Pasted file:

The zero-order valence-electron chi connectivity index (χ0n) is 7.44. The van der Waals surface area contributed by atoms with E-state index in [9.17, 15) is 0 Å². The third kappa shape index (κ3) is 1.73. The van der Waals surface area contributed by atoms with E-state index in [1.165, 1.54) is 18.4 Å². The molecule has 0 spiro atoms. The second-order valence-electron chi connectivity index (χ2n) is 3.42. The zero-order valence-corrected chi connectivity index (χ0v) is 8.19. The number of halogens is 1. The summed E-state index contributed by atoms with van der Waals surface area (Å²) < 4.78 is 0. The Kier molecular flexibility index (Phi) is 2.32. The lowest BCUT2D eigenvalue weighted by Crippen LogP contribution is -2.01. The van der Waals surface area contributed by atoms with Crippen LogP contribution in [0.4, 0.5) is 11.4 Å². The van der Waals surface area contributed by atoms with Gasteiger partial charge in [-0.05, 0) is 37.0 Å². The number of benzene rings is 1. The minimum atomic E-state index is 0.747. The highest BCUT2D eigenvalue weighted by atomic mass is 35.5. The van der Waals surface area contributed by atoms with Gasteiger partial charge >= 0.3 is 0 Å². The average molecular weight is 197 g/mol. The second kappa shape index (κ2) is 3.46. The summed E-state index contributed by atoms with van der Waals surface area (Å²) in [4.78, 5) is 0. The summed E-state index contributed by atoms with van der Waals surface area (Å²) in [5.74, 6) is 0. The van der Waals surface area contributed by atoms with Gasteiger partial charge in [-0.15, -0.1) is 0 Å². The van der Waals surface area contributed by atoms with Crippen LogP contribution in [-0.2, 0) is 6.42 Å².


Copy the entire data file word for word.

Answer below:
The zero-order valence-electron chi connectivity index (χ0n) is 7.44. The van der Waals surface area contributed by atoms with E-state index in [9.17, 15) is 0 Å². The third kappa shape index (κ3) is 1.73. The van der Waals surface area contributed by atoms with E-state index in [1.165, 1.54) is 18.4 Å². The molecule has 0 spiro atoms. The second-order valence-electron chi connectivity index (χ2n) is 3.42. The zero-order valence-corrected chi connectivity index (χ0v) is 8.19. The number of halogens is 1. The summed E-state index contributed by atoms with van der Waals surface area (Å²) < 4.78 is 0. The Kier molecular flexibility index (Phi) is 2.32. The lowest BCUT2D eigenvalue weighted by Crippen LogP contribution is -2.01. The van der Waals surface area contributed by atoms with Crippen LogP contribution in [0.4, 0.5) is 11.4 Å². The van der Waals surface area contributed by atoms with Gasteiger partial charge in [-0.05, 0) is 37.0 Å². The number of benzene rings is 1. The minimum atomic E-state index is 0.747. The highest BCUT2D eigenvalue weighted by atomic mass is 35.5. The van der Waals surface area contributed by atoms with Gasteiger partial charge >= 0.3 is 0 Å². The average molecular weight is 197 g/mol. The second kappa shape index (κ2) is 3.46. The summed E-state index contributed by atoms with van der Waals surface area (Å²) in [4.78, 5) is 0. The summed E-state index contributed by atoms with van der Waals surface area (Å²) in [5.74, 6) is 0. The van der Waals surface area contributed by atoms with Gasteiger partial charge in [-0.15, -0.1) is 0 Å². The van der Waals surface area contributed by atoms with Crippen LogP contribution in [-0.2, 0) is 6.42 Å².